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Revista da Associação Médica Brasileira

Print version ISSN 0104-4230

Rev. Assoc. Med. Bras. vol.59 no.5 São Paulo Sept./Oct. 2013 



Foreign physicians: the language issue



I am not against foreign physicians working in Brazil. Nor could I be. My choice of a profession in medicine is due to a successful story of this kind. On October 9, 1953, my father obtained the revalidation of his diploma at the Faculdade Fluminense de Medicina, in Rio de Janeiro. Born in Italy, he graduated from the School of Medicine of Florence in 1952. A trip to Brazil in the same year changed his destiny and enabled him, with the help of his Brazilian girlfriend, to study Portuguese, Brazilian geography and history, and the disciplines of the fourth, fifth, and sixth years of the Brazilian School of Medicine in order to pass the board examinations. These facts are registered in his diploma, which I kept, and that is what he told us regarding the difficulties with the distinctive and peculiar Portuguese language.

It is still that way. Physicians graduated abroad who wish to work in Brazil must revalidate their diplomas and go through a similar process, equally difficult and somewhat awkward. The many Brazilian doctors who went to work in the United States had similar experiences, and had to undergo English proficiency tests, organized and managed by the Educational Commission for Foreign Medical Graduates (ECFMG - The spoken English proficiency component of the USMLE Step 2 Clinical Skills examination assesses the ability of the candidate to interview and understand the patient.

In 2011, 66.4% of those enrolled in the examination did not declare English as their native language. Nevertheless, the failure rate was 23%, much lower than in the equivalent Brazilian examination for foreign physicians, the REVALIDA, which had a 90% rate of failures in the same year. It should be investigated whether the ECFMG test is easier than the REVALIDA, or if there is an important difference in the level of knowledge of candidates who apply.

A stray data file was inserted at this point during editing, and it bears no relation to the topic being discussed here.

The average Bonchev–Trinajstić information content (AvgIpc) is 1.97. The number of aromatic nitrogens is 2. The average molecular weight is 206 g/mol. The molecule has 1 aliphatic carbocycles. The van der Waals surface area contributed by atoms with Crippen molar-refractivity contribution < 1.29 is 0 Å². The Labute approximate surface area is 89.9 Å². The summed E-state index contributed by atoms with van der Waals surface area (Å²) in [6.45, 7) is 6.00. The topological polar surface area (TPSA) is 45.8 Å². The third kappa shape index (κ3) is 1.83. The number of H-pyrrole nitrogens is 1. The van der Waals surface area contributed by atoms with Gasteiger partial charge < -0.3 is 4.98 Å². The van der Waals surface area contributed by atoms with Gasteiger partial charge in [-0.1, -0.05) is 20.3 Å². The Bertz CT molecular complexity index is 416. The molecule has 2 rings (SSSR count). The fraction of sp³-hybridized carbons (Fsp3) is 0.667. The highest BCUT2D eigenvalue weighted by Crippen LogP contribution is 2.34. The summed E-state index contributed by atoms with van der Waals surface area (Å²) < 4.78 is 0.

Before clarifying these differences, the Brazilian Ministry of Health launched the "More Physicians for Brazil" program (, which is clearly a "shortcut" to the practice of medicine in the country. Aiming to bring more physicians to remote locations, which have lower rates of physicians per capita, the program gives preference to Brazilian professionals, but states that unfilled openings will be assigned to foreign doctors, whom they have called "foreign exchange doctors". Regarding the Portuguese language, the program's website states that "language proficiency will be required in two stages: through a statement by the physician interested in the job during his/her application to the program, stating that he/she has minimal knowledge of the Portuguese language, and after passing the welcoming course."

The first step is a personal statement, with no need of proof, that the doctor reads and/or speaks Portuguese. The second stage, or welcoming course, will be held in various Brazilian cities, with a duration of three weeks (120 hours), divided by program content, according to the website. It will encompass the legislation of the Brazilian Unified Health System (Sistema Único de Saúde - SUS); its operational characteristics and attributions, especially primary healthcare; and the Portuguese language. Will that be enough? Is there any previous experience or any documentation justifying the choice of such a short period of three weeks?